ABIGAIL DENNIS: So creating that sense of authenticity is very important?
SARAH WATERS: Yes, it is actually, even though I know it’s all an illusion, and we’re all recreating the past in a different way, and it’s always a process … it still feels important to, well, in a sense almost to give a reader that experience, because I think it’s so important to remember that culture and society are such provisional, such temporary things, because we get attached to cultural and social systems in a very negative kind of way.
And if you take a longer view, and just remind people that these things are always in process, they’re not fixed, and gender’s never fixed, and how we feel about women changes all the time, and how we feel about sex and sexuality and class, these things change all the time … historical fiction can dramatically enact that.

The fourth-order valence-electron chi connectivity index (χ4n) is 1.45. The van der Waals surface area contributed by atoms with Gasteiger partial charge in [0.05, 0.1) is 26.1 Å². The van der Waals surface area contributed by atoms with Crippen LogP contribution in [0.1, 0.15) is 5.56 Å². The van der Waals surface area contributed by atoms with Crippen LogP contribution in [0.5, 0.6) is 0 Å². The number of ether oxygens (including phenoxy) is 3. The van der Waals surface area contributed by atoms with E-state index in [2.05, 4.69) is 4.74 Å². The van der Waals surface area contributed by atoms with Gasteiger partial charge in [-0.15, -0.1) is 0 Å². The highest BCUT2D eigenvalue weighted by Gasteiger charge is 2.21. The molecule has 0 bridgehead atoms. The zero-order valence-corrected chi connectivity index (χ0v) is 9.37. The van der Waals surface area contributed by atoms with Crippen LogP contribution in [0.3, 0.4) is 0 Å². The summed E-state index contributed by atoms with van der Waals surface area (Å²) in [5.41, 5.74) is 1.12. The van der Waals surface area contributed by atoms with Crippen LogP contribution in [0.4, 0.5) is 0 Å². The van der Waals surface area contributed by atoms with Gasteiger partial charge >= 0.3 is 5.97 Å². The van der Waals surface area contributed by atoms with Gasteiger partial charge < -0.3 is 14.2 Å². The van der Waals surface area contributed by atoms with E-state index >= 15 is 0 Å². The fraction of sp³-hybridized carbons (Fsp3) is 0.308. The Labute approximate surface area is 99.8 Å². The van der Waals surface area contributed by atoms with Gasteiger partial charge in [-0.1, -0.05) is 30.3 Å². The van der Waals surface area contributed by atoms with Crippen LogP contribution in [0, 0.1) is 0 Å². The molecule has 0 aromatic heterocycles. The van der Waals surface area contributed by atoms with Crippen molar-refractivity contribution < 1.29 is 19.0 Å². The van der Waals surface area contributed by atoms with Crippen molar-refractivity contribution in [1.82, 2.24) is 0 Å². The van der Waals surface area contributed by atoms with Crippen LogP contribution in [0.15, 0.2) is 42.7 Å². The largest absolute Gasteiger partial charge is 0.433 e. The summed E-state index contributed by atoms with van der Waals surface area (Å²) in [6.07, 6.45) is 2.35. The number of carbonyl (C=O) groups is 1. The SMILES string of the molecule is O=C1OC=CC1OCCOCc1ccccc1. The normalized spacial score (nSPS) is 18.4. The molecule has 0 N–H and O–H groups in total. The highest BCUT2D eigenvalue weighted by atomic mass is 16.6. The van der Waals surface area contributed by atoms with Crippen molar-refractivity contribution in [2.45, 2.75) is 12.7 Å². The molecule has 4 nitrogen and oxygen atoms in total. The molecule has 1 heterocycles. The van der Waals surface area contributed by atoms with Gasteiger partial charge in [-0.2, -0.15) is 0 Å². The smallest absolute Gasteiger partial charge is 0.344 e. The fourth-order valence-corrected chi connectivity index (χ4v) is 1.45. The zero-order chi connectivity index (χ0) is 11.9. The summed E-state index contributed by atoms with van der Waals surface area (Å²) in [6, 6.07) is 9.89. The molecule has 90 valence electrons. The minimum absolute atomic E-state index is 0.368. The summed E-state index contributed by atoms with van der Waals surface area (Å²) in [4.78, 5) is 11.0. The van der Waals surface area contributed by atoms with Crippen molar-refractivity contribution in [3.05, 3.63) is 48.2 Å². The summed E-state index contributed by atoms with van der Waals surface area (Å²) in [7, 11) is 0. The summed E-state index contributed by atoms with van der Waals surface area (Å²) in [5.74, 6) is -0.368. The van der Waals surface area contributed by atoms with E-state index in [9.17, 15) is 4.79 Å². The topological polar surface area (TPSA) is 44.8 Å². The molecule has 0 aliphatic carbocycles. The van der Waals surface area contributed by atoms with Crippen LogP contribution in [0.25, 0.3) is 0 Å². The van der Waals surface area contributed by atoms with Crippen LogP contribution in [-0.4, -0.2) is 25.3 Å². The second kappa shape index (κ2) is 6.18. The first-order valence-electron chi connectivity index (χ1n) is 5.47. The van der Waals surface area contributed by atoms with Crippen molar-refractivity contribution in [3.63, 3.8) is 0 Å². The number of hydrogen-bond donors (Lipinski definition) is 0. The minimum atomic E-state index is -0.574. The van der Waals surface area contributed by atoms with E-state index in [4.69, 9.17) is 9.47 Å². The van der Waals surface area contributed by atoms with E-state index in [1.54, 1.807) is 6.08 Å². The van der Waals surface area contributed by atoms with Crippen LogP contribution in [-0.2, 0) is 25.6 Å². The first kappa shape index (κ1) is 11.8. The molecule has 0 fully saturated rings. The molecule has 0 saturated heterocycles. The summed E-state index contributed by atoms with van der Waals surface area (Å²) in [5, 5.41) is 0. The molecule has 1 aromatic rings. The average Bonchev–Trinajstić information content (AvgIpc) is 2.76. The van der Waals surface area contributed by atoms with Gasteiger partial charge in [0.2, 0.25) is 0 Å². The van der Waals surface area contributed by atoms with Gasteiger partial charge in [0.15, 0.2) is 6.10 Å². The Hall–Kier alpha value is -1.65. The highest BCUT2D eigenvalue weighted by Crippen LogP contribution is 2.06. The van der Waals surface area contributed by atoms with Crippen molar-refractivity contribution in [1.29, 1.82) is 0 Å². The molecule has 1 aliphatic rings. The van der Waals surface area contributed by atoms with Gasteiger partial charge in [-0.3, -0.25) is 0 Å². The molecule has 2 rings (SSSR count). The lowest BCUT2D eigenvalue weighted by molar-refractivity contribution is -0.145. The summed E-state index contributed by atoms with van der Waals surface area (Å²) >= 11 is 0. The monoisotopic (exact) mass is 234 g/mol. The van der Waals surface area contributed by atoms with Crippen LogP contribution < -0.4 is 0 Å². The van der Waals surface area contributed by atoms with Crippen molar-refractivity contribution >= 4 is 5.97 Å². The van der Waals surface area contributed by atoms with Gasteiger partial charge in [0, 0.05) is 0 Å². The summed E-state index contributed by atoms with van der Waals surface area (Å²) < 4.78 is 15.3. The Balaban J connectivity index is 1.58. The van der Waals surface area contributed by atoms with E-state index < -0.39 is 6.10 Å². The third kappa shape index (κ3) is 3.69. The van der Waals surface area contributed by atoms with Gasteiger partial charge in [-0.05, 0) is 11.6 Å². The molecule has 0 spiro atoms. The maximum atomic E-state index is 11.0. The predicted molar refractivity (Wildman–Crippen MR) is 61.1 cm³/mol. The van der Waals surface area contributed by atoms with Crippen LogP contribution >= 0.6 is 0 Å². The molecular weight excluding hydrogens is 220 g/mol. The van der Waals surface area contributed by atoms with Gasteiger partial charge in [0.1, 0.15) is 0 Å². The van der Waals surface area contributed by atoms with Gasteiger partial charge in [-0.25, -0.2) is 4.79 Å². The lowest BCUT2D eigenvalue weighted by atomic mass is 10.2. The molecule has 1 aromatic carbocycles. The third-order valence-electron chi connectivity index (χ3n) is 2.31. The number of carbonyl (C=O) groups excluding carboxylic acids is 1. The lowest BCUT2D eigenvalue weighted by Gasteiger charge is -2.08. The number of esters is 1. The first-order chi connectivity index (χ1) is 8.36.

Not that I feel like I’ve got an agenda with my writing in that kind of way, but it’s a fundamental thing of mine that history is a process, and in a sense a good historical novel is a celebration of that.
Interview by Abigail Dennis, ‘Ladies in peril’, Neo-Victorian Studies 1:1 (Autumn 2008)